Parents benefit from routine too

Family life is supported in many ways when there is a good structure in place. Structures involve routines and consistency. We never have enough time for everything we would like to do, so choosing to use our time well will allow us meet our needs and those of our children.

Building new structures post separation can take time as parents settle into new ways of existing as a family, but once these structures are established each member of the family is supported to feel safe and secure in the family unit.

Good routines will allow for a calmer home and calmer parenting; when sharing parenting post separation looking after yourself well is vital so you can communicate well with the other parent and agree to establish routines that work for your children.

Make a list of areas in the daily schedule which you struggle to create a routine around. Consider if these are the more challenging times of the day. Now step back and think about what advance planning can you do to support a more consistent routine? Can children be part of making this plan?

The more you involve each member of the family the more likely the plan will work. For example, bed time is a nightmare, state this to the children. Tell them what you see happening at bed time and how you feel as a result. Ask them what they see happening and how they feel. Now ask for ideas and pin it down. Make a plan and agree to stick with it until you review it.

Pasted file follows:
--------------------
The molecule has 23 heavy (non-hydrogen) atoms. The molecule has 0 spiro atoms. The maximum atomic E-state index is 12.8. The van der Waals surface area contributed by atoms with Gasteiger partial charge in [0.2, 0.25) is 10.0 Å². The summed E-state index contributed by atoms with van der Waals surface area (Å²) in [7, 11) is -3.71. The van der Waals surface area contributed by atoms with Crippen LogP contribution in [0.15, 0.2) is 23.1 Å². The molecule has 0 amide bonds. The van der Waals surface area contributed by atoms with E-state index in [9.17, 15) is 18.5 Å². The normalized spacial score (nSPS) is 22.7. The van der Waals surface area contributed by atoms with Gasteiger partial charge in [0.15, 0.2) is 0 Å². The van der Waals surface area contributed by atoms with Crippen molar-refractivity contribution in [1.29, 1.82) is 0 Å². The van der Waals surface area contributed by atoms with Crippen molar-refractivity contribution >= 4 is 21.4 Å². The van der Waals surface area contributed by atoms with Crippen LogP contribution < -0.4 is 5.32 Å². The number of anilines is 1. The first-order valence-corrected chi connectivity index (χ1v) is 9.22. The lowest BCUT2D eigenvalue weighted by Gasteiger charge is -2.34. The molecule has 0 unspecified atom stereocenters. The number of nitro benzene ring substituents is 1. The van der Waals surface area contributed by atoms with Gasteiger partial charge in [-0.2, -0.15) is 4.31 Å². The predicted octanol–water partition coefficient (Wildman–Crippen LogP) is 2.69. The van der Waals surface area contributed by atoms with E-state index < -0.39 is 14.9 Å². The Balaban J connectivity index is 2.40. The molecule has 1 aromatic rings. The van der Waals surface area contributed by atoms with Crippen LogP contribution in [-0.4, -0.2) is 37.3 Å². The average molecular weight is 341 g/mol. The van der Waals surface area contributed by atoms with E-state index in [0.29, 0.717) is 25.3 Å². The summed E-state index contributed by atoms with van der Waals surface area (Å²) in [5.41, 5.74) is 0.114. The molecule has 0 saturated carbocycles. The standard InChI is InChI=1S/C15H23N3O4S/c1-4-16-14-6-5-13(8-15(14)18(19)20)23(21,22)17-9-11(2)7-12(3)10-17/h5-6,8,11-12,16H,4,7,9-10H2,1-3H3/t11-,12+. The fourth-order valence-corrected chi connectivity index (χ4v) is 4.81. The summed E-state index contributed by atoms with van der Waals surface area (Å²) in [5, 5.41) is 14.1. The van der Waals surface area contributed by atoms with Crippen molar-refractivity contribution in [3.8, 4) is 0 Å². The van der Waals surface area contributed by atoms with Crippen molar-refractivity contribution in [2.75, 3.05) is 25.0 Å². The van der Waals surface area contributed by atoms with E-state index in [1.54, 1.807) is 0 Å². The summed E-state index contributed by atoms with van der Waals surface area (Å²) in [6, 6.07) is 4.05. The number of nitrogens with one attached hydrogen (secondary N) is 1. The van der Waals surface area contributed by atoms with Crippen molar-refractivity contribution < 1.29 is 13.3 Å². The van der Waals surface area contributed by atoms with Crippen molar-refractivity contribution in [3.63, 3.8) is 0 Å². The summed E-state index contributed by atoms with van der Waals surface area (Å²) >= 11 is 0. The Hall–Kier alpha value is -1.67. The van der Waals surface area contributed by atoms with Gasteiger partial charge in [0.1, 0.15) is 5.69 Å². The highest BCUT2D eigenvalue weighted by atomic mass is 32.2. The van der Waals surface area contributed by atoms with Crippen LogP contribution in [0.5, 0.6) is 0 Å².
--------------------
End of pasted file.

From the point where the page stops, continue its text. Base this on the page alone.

Try this with the other parent too. Name what you see going well and what you feel is a struggle. It might be inconsistent access arrangements. Ask them what the challenges are and see if you can both agree a new plan to support your children. For example is the time of access clashing with traffic meaning the parent is always late? Do the children really want to go out and play on the green with friends just when it is time to leave to go with the other parent? Understanding the issue can help you create a better plan.